What is still not available to us is a Maronite manuscript which includes the anaphora of Patriarch Mikhail the Great, the subject of our present discourse; this is due to the scarcity of such Maronite manuscripts. The question therefore is why this dirth despite the fact that the Maronites have used these in there liturgy for over long periods and why has the Maronite Church discontinued their use since the 17th c.; I will therefore discuss in brief the conditions which were prevalent in Mt. Lebanon and its coastal area before the 17th c. between the Maronites and the Jacobites, especially during the 15th and 16th centuries.

It is a non-contestable fact that following the Council of Chalcedon, a faction of the Syriac people in Mt. Lebanon accepted the «one incarnate nature of the Divine Logos» according to references mentioned in manuscripts and historical annals of the Syriac Church, later known as the Syriac Jacobite Church. It is also certain that until the mid 15th c., and more specifically, before the Council of Florence (1438-1445 A.D.) both J acobite and Maronite Churches in Mt. Lebanon lived in harmony with each other . This is attested to by the fact that no conflict is reported in either the manuscripts or histories of the period between the two Churches. What is of significance is that the Maronite Patriarch Yuhanna Daud (d. 1404) moved his seat to Hardin (in Mt. Lebanon) which was then the important centre of the Syriac Jacobite Church in the area.

The situation between the two Churches changed to the worse about the second half of the 15th c., seemingly due to two (indirect) causes: the results of the Council of Florence (especially with regard to the Maronites), and the arrival of the Franciscan Order to Mt. Lebanon and its missionary activities among the Maronites, resulting in antagonistic feelings between the two Churches. The direct cause for this deterioration can be found in the annals of ad-Duwayhi.

The year 1488 was the watershed which changed the amicable relations between the two denominations into hostilities and at times into violent confrontation. Under continued pressure, the majority of Jacobites were forced into migrating from Jibbat Bsharri in the direction (according to ad-Duwayhi) of Hardin in the mountain heights and Kfarhawra in the flat lands close to the coast and to Tripoli.

This escalation of pressure to latinize the Maronite Church eventually even affected the Maronite Patriarcate itself, when some of the Patriarchs (including some Maronites hermits) were accused of being Jacobites or sympathetic to the Jacobite Church. This pressure went further to incorporate a number of Maronite manuscripts. During his investigative visits to the Maronite Church in Mt. Lebanon ( on two occasions, first from 1578-1579 and later from 1580-1582) the Papal Nuncio Father Eliano undertook the «…examination of the ritualistic manuscripts such as the gospels and their interpretations, the anaDhorae used as well as other religious references. He used to study each manuscript separately and if he came across any text that contravened the beliefs or rituals or traditions adopted by the Chuch (Roman Church), he would annotate them and separate them from others and would then present them to the (Maronite) Patriarch and the Bishops, to prove to them their deviation from the accepted dogma. They would then agree to amend the texts on some pages or else to burn them, should the contraventions be too many. In this way a number of books were burnt in the presence and acceptance of the clergy and the congregation who desired nothing but to please Rome in their beliefs ».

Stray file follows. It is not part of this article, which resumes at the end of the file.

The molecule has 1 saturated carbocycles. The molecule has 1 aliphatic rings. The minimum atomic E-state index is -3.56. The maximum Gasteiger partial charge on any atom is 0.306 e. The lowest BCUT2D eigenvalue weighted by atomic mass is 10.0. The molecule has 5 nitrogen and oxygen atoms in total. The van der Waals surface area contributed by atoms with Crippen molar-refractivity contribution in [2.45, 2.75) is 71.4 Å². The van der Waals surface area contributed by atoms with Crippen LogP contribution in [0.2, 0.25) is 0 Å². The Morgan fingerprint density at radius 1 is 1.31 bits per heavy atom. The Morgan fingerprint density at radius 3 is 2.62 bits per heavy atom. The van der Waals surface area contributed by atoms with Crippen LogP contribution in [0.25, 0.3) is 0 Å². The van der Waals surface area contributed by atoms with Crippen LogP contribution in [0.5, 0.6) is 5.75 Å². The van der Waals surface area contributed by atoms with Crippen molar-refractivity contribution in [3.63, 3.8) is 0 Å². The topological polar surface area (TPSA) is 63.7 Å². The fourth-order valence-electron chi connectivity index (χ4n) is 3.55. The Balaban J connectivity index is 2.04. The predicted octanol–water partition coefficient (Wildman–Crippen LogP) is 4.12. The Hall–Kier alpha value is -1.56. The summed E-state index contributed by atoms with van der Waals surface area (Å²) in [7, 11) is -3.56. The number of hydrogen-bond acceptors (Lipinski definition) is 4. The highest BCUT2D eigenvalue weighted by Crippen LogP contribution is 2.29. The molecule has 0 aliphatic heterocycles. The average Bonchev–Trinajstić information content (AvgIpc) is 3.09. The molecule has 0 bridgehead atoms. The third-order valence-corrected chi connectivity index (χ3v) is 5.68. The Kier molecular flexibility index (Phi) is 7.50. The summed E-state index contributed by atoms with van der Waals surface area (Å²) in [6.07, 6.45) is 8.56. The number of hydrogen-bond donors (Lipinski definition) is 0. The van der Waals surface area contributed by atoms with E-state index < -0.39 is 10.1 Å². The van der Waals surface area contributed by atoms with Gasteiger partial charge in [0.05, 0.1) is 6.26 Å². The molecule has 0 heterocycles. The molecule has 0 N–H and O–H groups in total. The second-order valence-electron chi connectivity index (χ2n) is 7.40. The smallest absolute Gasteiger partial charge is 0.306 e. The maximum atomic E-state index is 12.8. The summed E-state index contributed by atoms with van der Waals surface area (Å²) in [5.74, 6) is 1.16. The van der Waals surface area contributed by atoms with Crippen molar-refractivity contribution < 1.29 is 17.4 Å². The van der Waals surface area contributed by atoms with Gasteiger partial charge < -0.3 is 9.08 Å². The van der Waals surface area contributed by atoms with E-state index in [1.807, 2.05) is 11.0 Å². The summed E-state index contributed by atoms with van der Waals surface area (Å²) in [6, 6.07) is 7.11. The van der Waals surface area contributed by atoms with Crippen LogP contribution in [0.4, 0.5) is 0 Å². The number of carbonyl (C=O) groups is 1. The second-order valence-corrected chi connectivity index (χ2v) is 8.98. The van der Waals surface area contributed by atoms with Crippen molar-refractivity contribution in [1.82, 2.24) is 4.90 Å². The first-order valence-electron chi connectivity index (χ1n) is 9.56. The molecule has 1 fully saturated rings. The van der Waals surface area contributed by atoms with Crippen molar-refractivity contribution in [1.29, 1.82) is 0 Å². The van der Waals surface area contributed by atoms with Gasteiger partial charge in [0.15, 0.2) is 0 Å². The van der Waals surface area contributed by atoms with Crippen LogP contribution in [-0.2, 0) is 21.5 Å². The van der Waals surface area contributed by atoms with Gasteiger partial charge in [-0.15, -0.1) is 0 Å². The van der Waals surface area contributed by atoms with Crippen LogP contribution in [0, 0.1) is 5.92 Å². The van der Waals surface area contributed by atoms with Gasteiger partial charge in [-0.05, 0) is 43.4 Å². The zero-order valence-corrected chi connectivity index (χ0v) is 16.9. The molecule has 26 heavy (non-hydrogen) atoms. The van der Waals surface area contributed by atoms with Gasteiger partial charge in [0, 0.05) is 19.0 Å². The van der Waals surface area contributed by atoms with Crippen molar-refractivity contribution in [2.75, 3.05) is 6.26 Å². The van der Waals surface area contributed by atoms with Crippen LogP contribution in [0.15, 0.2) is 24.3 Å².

For all these reasons. the Maronite texts which included these “non-acceptable”

Anaphorae are very rare to come by.

As I mentioned earlier, I did not have a Maronite document that includes the anaphora of Patriarch Mikhail the Great, however, I was fortunate to come across it through the efforts of Dr. Lucas Van Rampay to whom I am grateful. It was Mr. Barsum Can, a student of professor Van Rampay, who had published a brief study about this rare manuscript. I shall not go into a detailed description of this document, but I will content myself by mentioning the colophon and list the names of the authors of the anaphorae, the prayers or invocations, making some relevant annotations were needed.

Manuscript no.1572 or. is the property of Leiden University in Holland. It is a Syriac Maronite manuscript containing Syriac anaphorae.